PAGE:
In a move to make Facebook parent company Meta a “leaner and more efficient company,” CEO Mark Zuckerberg announced he’s reducing the company’s workforce by about 13 percent and letting more than 11,000 employees go.
The layoffs are just one of the steps the company is taking to cut spending, Zuckerberg wrote in a Nov. 9 message to Meta employees. “I want to take accountability for these decisions and for how we got here. I know this is tough for everyone, and I’m especially sorry to those impacted,” he wrote.
Why is Meta laying off employees?
In his letter to employees, Zuckerberg admits he read the market wrong when trying to predict the company's future growth after the COVID-19 pandemic. Business boomed for Meta during the pandemic, and many people, Zuckerberg included, predicted the surge of e-commerce would continue after the pandemic ended. It didn’t.
“Unfortunately, this did not play out the way I expected,” Zuckerberg wrote. “Not only has online commerce returned to prior trends, but the macroeconomic downturn, increased competition, and ads signal loss have caused our revenue to be much lower than I’d expected. I got this wrong, and I take responsibility for that.”
Meta’s overall sales dropped 4 percent in the third quarter of this year, and the operating income fell 46 percent from last year, CNBC reports. In late October, Meta shares plummeted by 20 percent after investors got spooked when the company forecasted another drop in revenue for the fourth quarter, CNBC reports.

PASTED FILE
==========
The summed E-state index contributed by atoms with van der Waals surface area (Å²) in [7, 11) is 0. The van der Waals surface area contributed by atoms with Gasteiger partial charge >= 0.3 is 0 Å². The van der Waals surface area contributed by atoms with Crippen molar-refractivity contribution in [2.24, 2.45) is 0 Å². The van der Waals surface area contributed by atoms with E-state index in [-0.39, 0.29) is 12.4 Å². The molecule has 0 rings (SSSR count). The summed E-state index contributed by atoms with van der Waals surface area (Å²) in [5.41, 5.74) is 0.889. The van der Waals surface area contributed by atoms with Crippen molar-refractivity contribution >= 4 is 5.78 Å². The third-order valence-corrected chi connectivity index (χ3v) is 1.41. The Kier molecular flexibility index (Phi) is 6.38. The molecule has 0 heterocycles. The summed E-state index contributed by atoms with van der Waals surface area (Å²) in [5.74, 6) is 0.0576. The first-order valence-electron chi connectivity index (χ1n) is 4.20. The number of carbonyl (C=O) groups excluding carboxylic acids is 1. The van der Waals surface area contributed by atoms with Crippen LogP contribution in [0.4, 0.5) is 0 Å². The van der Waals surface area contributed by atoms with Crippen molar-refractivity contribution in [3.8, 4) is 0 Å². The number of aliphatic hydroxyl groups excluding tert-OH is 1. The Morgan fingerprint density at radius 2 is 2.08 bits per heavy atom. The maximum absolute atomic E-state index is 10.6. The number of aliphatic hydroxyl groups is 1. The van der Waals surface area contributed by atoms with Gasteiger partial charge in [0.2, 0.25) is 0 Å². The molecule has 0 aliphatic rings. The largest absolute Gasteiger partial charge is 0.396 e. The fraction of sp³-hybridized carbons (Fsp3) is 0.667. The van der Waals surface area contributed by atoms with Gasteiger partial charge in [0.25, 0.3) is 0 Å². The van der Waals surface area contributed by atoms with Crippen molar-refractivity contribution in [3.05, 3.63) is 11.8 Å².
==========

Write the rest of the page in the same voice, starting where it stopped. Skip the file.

Meta is taking other cost-saving measures besides laying off employees. Zuckerberg said the company will shrink its real estate footprint and extend its hiring freeze through the first quarter of 2023.
“I view layoffs as a last resort, so we decided to rein in other sources of cost before letting teammates go,” he wrote.
Laid-off employees will receive a severance package.
According to CNBC, Meta employed 87,000 people as of the end of September. Those who are laid off will receive a severance of 16 weeks of base pay plus two additional weeks for every year of services with no cap. Meta will also cover healthcare costs for employees and their families for six months after they are laid off, as well as three months of career services to help them find other jobs.
“The teammates who will be leaving us are talented and passionate and have made an important impact on our company and community. Each of you have helped make Meta a success, and I’m grateful for it. I’m sure you’ll go on to do great work at other places,” Zuckerberg wrote.
Meta is underestimated, Zuckerberg says.
Zuckerberg said he believes Meta is “deeply underestimated” as a company. Meta’s core business has “huge potential,” and the company is developing technology that will “define the future of social connection,” Zuckerberg wrote.
“This is a sad moment, and there’s no way around that. To those who are leaving, I want to thank you again for everything you’ve put into this place. We would not be where we are today without your hard work, and I’m grateful for your contributions,” wrote Zuckerberg.
He continued, “To those who are staying, I know this is a difficult time for you too. Not only are we saying goodbye to people we’ve worked closely with, but many of you also feel uncertainty about the future. I want you to know that we’re making these decisions to make sure our future is strong.”